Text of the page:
No complaints beyond the boundary – is it enforceable?

Friday 11 July 2014

Authors: Marija Batistich and Charlotte Forster

First published in NZ Winegrower, June/July 2014 edition.

The Resource Management Act 1991 presumes that land users may undertake any activity provided they do not generate adverse effects on the environment beyond the boundary of the land. In reality, many productive uses of land, including vineyards, generate effects beyond the farm gate that are not capable of being avoided, remedied or mitigated.

Vineyards are particularly susceptible to conflict between uses on adjoining properties. The romantic, idyllic imagery associated with the industry is a powerful marketing tool for prospective subdivision of rural land for rural residential lifestyle blocks. However, the reality of the working environment is often at odds with new residents’ perceptions. Planning mechanisms such as “no complaints covenants”, separation distances and buffer zones have been used to address this issue.

This article will consider the “no complaints covenant” in terms of its purpose, its enforceability and its application to subsequent purchasers of the land bound by the covenant.

A “no complaints covenant” is an agreement which prevents the owner or occupier of land nearby or neighbouring an effects-producing activity (the nearby owner) from complaining about the effects of that activity. Such an agreement will propose various restrictions upon the nearby owner, preventing them from taking action against the owner/occupier of the effects-producing site (the effects-producing owner). Such restrictions might involve preventing the nearby owner/occupier from:

  • suing for nuisance;

  • taking enforcement action under the Resource Management Act 1991;

  • opposing, or making a submission on an application by the effects-producing landowner for a resource consent to carry on existing effects-producing activities, or for new effects-producing activities; or

  • funding any of the above actions (Asher Davidson “Reverse Sensitivity: Are No Complaints Covenants the Solution?).

In order to ensure a no complaints covenant will be enforceable against a nearby owner, both the nearby owner and effects-producing landowner must freely consent to its terms – a no complaints covenant cannot be imposed unilaterally. The reason for this is that a no complaints covenant restricts the rights of a nearby owner under the Bill of Rights Act 1990 and the Resource Management Act 1991. Such nearby owners are entitled to waive their rights under both of these statutes. However, to do so, they must freely consent to the terms of the covenant and its restrictions on an informed basis Rowell v Tasman District Council [2001] NZRMA 202). In essence, this will require the nearby owner to have understood the covenant’s terms, and have entered into the covenant voluntarily.

For winegrowers’ purposes, the most useful no complaints covenants are those covenants which bind subsequent purchasers of the nearby land. A covenant which binds these purchasers alleviates the need to renegotiate such covenants every time the land changes hands, and affords winegrowers more certainty in their operations.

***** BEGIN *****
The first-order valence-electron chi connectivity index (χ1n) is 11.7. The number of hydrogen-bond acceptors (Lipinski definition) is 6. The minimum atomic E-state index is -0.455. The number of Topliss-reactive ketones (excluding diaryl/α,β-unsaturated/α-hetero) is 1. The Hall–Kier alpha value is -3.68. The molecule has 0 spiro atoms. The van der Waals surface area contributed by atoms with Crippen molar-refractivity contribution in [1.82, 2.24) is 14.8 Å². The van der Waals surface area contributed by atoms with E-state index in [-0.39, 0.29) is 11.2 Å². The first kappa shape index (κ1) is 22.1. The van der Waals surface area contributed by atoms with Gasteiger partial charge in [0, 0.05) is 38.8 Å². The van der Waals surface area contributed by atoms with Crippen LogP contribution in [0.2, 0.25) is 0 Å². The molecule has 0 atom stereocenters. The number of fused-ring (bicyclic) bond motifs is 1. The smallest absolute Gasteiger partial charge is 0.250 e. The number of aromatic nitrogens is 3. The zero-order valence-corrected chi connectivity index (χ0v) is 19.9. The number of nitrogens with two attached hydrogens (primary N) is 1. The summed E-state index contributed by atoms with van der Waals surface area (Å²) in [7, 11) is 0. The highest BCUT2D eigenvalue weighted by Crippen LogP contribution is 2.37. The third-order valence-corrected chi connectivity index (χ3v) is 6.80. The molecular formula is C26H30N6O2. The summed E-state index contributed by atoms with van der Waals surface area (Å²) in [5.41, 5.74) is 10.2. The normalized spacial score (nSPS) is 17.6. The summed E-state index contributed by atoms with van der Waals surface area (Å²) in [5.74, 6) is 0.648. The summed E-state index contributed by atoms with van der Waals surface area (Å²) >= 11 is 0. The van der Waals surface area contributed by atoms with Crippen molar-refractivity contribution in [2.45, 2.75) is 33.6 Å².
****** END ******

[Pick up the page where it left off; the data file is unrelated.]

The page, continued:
A no complaints covenant will not automatically bind subsequent purchasers of the land. In fact, the legal presumption is that it will not; the law of contract generally provides that a contract between two parties cannot confer liability on a third party. However, this general principle can be overruled by specific behaviours.

The best method is to require, in an Agreement to covenant, that the covenant be registered on the title of the nearby land. Once registered, the covenant will bind all subsequent purchasers of that land (s 302 of the Property Law Act 2007). Such a clause will entitle the effects-producing landowner, is the nearby owner attempts to on-sell the land before the covenant is registered, to lodge a caveat on the title. A caveat will prevent the nearby owner from selling the land until the covenant is registered and subsequent purchasers are bound (s 141, Land Transfer Act 1952).

Another method is to give the subsequent purchaser notice of the covenant prior to sale (Tulk v Moxhay (1848) 41 ER 1143). “Notice” essentially requires that the subsequent purchaser’s attention is brought to the covenant and its terms. However, this route is more difficult, since practically notice is a matter for the nearby owner in the course of sale. Nearby owners have an incentive not to give notice, as the covenant may potentially affect the value of their land (both positively in that an existing productive activity may continue unabated, and negatively if it highlights potential sensitivities).

It is important to remember no complaints covenants will only go so far; they cannot restrict members of the public members of the public from taking enforcement action against the effects-producing landowner, making a complaint or submitting on an effects-producing resource consent application. However, they are a useful tool for winegrowers (and other landowners whose land houses effects-producing activities) to enable them to carry out their business without constant threat of complaint from neighbours.


This publication is necessarily brief and general in nature. You should seek professional advice before taking any action in relation to the matters dealt with in this publication.

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  • Environment and resource management
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